Is it advantageous or disadvantageous to be the one to file for divorce?

The person who files a lawsuit is known as the Plaintiff in the case, while the person against whom the case is filed is known as the Defendant. The word “defendant” tends to carry with it a negative connotation. However, in family matters, the court makes neither positive nor negative assumptions about the person who files the case.  Therefore, it doesn’t matter which spouse files.

What grounds do I need to allege to divorce in Connecticut?

Connecticut has a “No Fault” divorce system, unlike some states where one must allege certain grounds (adultery, abandonment, etc.) in order to seek a divorce. In Connecticut, a spouse may simply allege that the marriage has broken down irretrievably with no chance of reconciliation.

How long does it take to get divorced in Connecticut?

In Connecticut, there is a ninety (90) day waiting period, known as a “cooling off period.” Therefore, when adding time for service of the legal documents and the return of process, the earliest a couple can divorce is approximately four months, but it could take over a year depending upon the issues involved and the motivations of the parties.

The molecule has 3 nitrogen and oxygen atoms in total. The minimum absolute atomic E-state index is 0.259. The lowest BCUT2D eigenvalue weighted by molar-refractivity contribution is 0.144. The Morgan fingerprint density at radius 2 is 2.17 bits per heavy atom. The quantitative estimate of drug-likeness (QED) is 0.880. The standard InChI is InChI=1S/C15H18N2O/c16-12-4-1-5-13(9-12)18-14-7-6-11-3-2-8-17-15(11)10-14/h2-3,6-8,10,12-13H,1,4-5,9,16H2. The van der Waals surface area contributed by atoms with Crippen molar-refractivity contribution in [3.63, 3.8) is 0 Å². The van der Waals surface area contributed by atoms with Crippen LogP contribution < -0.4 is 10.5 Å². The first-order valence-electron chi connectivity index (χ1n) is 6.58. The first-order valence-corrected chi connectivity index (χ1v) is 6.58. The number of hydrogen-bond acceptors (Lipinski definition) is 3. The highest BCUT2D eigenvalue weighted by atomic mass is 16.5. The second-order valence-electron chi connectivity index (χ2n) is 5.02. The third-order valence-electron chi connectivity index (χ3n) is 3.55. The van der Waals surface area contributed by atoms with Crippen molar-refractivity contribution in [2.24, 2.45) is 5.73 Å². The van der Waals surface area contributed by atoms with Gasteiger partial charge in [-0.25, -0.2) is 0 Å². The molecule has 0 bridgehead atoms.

Do I need an attorney?

The legal system does not require that you have an attorney represent you in a divorce action. However, both the divorce process and end result will likely prove to be more favorable with an attorney’s advice.  If you choose to represent yourself in a divorce, you will be referred to as a “pro se” party. It is not uncommon, and highly advisable, for pro se parties to seek legal counsel from a lawyer either as advisory counsel, a mediator or collaborative counsel.

What is the difference between a legal separation and a divorce?

The legal process is essentially the same whether a couple seeks a legal separation or divorce. The difference lies in the end result. While in both proceedings the parties will end up with a Settlement Agreement and/or Court Order delineating their rights and responsibilities, at the end of a divorce, the parties are no longer married. In a legal separation, the parties remain married.